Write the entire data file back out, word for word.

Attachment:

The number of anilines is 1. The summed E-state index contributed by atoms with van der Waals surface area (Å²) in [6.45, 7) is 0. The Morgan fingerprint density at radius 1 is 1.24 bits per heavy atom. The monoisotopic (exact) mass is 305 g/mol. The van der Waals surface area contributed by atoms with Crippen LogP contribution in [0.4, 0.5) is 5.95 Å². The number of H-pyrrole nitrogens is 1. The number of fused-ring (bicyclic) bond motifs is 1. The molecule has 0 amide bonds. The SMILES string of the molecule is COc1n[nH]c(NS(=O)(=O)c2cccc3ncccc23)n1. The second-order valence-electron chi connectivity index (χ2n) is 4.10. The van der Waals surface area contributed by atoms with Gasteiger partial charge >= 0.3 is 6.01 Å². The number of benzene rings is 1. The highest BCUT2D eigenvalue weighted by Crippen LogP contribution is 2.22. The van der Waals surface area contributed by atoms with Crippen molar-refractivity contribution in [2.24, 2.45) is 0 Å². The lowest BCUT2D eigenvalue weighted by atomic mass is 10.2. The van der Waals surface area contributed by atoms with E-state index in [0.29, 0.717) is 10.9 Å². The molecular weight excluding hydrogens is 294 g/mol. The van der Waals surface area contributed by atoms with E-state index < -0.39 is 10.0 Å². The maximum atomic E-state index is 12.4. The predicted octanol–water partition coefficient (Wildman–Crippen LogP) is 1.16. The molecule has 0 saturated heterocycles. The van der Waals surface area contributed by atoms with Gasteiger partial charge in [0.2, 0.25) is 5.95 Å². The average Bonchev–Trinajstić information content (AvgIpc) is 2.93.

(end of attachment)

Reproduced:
The number of anilines is 1. The summed E-state index contributed by atoms with van der Waals surface area (Å²) in [6.45, 7) is 0. The Morgan fingerprint density at radius 1 is 1.24 bits per heavy atom. The monoisotopic (exact) mass is 305 g/mol. The van der Waals surface area contributed by atoms with Crippen LogP contribution in [0.4, 0.5) is 5.95 Å². The number of H-pyrrole nitrogens is 1. The number of fused-ring (bicyclic) bond motifs is 1. The molecule has 0 amide bonds. The SMILES string of the molecule is COc1n[nH]c(NS(=O)(=O)c2cccc3ncccc23)n1. The second-order valence-electron chi connectivity index (χ2n) is 4.10. The van der Waals surface area contributed by atoms with Gasteiger partial charge >= 0.3 is 6.01 Å². The number of benzene rings is 1. The highest BCUT2D eigenvalue weighted by Crippen LogP contribution is 2.22. The van der Waals surface area contributed by atoms with Crippen molar-refractivity contribution in [2.24, 2.45) is 0 Å². The lowest BCUT2D eigenvalue weighted by atomic mass is 10.2. The van der Waals surface area contributed by atoms with E-state index in [0.29, 0.717) is 10.9 Å². The molecular weight excluding hydrogens is 294 g/mol. The van der Waals surface area contributed by atoms with E-state index < -0.39 is 10.0 Å². The maximum atomic E-state index is 12.4. The predicted octanol–water partition coefficient (Wildman–Crippen LogP) is 1.16. The molecule has 0 saturated heterocycles. The van der Waals surface area contributed by atoms with Gasteiger partial charge in [0.2, 0.25) is 5.95 Å². The average Bonchev–Trinajstić information content (AvgIpc) is 2.93.